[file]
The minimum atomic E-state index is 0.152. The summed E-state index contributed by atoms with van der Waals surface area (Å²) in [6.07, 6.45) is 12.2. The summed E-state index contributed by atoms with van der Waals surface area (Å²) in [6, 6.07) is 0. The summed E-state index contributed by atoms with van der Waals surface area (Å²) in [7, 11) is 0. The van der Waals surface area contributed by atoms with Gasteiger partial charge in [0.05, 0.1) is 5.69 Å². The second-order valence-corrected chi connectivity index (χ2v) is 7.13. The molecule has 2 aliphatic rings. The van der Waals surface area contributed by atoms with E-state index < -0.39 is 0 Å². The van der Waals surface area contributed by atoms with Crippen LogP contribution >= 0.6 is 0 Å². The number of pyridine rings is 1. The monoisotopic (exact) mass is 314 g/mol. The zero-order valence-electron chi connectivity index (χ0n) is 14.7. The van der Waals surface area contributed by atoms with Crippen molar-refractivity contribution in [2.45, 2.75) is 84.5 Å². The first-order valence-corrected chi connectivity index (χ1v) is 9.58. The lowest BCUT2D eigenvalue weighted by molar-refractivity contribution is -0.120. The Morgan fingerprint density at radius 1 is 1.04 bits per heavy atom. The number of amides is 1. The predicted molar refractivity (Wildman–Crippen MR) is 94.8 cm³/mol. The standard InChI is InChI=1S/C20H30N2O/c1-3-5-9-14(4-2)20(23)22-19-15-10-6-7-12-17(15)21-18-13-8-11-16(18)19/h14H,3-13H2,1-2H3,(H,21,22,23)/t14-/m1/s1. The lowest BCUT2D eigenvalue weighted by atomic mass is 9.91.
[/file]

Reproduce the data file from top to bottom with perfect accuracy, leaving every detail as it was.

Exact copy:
The minimum atomic E-state index is 0.152. The summed E-state index contributed by atoms with van der Waals surface area (Å²) in [6.07, 6.45) is 12.2. The summed E-state index contributed by atoms with van der Waals surface area (Å²) in [6, 6.07) is 0. The summed E-state index contributed by atoms with van der Waals surface area (Å²) in [7, 11) is 0. The van der Waals surface area contributed by atoms with Gasteiger partial charge in [0.05, 0.1) is 5.69 Å². The second-order valence-corrected chi connectivity index (χ2v) is 7.13. The molecule has 2 aliphatic rings. The van der Waals surface area contributed by atoms with E-state index < -0.39 is 0 Å². The van der Waals surface area contributed by atoms with Crippen LogP contribution >= 0.6 is 0 Å². The number of pyridine rings is 1. The monoisotopic (exact) mass is 314 g/mol. The zero-order valence-electron chi connectivity index (χ0n) is 14.7. The van der Waals surface area contributed by atoms with Crippen molar-refractivity contribution in [2.45, 2.75) is 84.5 Å². The first-order valence-corrected chi connectivity index (χ1v) is 9.58. The lowest BCUT2D eigenvalue weighted by molar-refractivity contribution is -0.120. The Morgan fingerprint density at radius 1 is 1.04 bits per heavy atom. The number of amides is 1. The predicted molar refractivity (Wildman–Crippen MR) is 94.8 cm³/mol. The standard InChI is InChI=1S/C20H30N2O/c1-3-5-9-14(4-2)20(23)22-19-15-10-6-7-12-17(15)21-18-13-8-11-16(18)19/h14H,3-13H2,1-2H3,(H,21,22,23)/t14-/m1/s1. The lowest BCUT2D eigenvalue weighted by atomic mass is 9.91.